It should be obvious to almost everyone paying attention at this point: Government unions are almost always at odds with the public good when working on behalf of their members.
Normally, it is a money issue, for which the unions representing government employees fight hard to keep their members from losing any benefits, pensions and pay raises, even though the government institution may be nearly bankrupt and would have to raise taxes on everyone to keep paying. That’s what government unions do — whether it is teacher unions, police unions or the range of other government unions that include such heavyweights as AFSCME and the Teamsters. They fight to get politicians to take more money from taxpayers to give to their members.
Really, it is the only way it can be, which is why public officials need to know history and open their eyes.
But lately, we have seen another side to the problem, and it is in the unsettling realm of public safety.
Law enforcement officers are increasingly not cooperating with criminal investigations when it comes to providing DNA samples. This came up locally when Sarasota County deputies who responded to a violent home invasion were asked to give DNA samples. Investigators had found a bead of sweat and needed to rule out the deputies. One would think that this would be a natural part of being in law enforcement. But the deputies refused.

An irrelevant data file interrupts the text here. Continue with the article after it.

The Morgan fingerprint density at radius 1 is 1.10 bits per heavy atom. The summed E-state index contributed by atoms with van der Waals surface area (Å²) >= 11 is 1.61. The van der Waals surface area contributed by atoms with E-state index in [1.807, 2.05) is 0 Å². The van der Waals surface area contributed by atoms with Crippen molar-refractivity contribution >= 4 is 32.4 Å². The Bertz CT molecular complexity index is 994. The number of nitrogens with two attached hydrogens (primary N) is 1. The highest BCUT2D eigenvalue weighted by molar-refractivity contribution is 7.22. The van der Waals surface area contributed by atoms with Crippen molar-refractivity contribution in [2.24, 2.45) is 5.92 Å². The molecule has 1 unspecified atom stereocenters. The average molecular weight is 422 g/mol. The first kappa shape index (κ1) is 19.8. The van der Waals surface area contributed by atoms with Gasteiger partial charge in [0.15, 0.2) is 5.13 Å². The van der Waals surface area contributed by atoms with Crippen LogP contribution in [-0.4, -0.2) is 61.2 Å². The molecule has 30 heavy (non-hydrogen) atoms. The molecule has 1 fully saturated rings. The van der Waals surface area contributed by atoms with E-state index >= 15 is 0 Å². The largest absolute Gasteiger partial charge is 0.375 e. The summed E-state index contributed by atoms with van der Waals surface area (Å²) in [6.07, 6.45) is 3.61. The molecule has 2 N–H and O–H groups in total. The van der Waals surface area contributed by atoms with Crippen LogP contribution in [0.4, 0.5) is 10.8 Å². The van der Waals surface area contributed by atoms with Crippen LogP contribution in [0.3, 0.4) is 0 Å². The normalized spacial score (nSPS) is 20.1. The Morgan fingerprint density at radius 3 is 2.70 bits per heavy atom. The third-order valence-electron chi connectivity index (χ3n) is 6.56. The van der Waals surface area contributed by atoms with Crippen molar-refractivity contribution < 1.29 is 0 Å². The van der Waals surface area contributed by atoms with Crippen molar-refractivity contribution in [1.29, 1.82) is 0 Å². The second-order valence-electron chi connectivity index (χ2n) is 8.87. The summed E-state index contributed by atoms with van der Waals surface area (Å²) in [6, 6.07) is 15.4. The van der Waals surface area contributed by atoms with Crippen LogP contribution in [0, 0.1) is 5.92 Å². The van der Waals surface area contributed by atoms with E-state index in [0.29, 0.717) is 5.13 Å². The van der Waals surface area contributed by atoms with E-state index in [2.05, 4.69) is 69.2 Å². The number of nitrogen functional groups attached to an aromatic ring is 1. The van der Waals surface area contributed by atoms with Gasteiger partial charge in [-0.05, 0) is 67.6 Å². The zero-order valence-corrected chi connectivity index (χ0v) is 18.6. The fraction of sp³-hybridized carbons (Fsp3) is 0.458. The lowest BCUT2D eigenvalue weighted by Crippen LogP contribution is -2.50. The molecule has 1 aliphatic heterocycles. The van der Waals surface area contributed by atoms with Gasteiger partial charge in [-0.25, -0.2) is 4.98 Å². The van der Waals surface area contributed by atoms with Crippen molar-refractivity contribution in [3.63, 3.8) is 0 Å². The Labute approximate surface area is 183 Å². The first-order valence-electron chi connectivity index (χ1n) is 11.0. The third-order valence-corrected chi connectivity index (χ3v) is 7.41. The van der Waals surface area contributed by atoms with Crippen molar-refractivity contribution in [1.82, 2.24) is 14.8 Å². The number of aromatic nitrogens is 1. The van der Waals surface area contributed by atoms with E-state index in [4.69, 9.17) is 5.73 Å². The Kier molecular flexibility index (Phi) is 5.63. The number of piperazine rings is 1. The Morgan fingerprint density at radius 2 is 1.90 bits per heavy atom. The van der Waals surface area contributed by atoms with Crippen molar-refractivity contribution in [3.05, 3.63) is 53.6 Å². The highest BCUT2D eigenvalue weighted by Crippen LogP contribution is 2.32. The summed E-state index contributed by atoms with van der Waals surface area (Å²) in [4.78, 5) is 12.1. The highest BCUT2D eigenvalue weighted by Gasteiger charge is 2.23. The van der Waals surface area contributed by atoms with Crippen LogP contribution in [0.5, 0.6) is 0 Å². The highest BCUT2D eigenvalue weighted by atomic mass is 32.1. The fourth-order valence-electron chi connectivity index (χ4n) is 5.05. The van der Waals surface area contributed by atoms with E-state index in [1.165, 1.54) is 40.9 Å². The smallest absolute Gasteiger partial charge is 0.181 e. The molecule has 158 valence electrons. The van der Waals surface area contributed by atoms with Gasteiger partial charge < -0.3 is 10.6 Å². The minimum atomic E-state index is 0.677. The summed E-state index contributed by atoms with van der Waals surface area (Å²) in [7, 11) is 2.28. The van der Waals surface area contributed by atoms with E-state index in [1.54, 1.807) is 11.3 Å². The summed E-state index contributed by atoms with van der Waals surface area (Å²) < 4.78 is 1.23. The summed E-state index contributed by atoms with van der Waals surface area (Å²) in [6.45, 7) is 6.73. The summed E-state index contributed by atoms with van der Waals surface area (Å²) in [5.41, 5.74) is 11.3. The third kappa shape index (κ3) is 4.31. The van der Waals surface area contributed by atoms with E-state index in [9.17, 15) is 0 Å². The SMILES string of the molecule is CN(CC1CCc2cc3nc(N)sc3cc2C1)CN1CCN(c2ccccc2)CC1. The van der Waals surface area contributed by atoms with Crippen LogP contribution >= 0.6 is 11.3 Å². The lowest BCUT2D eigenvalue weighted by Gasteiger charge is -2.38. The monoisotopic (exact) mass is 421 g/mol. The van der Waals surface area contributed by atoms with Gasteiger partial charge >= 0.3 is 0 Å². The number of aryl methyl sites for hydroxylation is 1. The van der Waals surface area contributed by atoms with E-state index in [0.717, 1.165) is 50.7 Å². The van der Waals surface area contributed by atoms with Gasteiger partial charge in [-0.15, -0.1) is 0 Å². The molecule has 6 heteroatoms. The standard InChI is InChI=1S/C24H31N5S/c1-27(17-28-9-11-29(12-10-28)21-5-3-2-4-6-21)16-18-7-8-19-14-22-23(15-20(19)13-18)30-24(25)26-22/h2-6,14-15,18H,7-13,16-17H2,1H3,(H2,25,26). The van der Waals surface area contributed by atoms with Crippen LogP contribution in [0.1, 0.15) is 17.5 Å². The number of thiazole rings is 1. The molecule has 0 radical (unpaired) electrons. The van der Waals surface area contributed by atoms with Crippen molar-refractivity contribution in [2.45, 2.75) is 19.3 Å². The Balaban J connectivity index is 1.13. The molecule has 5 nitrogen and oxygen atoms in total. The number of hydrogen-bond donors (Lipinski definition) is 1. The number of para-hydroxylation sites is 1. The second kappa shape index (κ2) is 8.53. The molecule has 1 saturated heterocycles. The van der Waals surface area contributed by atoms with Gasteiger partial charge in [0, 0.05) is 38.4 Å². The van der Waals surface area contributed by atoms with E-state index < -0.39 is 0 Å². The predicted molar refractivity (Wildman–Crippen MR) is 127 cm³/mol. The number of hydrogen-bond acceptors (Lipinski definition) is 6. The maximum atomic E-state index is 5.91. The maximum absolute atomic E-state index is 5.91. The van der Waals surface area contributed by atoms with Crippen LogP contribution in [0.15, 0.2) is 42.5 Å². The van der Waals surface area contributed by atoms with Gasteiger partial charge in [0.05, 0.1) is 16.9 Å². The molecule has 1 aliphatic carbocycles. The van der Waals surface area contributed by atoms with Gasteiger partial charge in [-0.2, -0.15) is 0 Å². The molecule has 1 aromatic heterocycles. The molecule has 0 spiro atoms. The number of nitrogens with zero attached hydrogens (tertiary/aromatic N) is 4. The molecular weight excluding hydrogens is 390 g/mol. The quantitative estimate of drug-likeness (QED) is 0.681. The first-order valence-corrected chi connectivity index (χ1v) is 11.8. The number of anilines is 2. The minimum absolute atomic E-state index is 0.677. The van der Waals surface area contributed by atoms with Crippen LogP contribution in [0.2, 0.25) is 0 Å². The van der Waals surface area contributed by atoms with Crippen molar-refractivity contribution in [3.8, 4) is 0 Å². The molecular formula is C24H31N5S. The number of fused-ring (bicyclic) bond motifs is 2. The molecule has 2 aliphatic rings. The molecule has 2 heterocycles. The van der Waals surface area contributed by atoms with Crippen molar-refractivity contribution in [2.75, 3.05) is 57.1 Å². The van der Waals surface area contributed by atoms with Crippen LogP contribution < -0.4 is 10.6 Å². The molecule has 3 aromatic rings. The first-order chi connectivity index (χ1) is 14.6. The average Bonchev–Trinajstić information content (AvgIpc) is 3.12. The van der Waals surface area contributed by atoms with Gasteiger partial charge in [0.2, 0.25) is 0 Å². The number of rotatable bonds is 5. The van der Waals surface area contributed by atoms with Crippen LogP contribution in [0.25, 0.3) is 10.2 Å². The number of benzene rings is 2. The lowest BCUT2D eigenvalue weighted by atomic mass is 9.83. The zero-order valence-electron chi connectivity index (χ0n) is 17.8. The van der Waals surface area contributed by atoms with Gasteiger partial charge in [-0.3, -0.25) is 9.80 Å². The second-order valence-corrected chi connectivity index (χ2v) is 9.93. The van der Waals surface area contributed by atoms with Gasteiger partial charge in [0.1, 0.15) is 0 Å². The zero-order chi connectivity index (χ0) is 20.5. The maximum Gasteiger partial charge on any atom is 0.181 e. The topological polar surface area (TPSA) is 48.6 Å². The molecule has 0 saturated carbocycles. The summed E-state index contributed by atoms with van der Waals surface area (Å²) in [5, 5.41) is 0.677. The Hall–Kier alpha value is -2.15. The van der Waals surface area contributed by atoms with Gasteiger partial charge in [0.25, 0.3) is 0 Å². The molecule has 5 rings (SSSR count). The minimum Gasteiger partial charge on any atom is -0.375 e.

This has gone on around the country as law-enforcement officers, encouraged by their powerful police unions, question how their genetic material may be used. This, even as private citizens are routinely asked to give samples to rule them out of an investigation. The refusals cause problems for investigators and could endanger a prosecution.
Further, in a series of stories on how a few bad cops get and keep jobs in Florida, the Sarasota Herald-Tribune pointed out that the state commission that oversees police conduct is now packed with leaders and members of the Police Benevolent Association — the police union. That commission has consistently put up roadblocks to getting rid of bad cops in the same way that teachers unions put up roadblocks to getting rid of bad teachers.
It’s one of the many things government unions do that is destructive for the public at large and raises the question of whether we should allow government unions.
George Meany, former president of the AFL-CIO, and President Franklin Delano Roosevelt were sure of the answer: Resoundingly no. The result would be obvious: Unions would insist on laws and contracts that serve union members’ interest at the expense of the public good.
Meany and FDR were right. We’re living with the growing burden of allowing public-sector unions. The question is can this be undone, or must the public remain subservient to the union?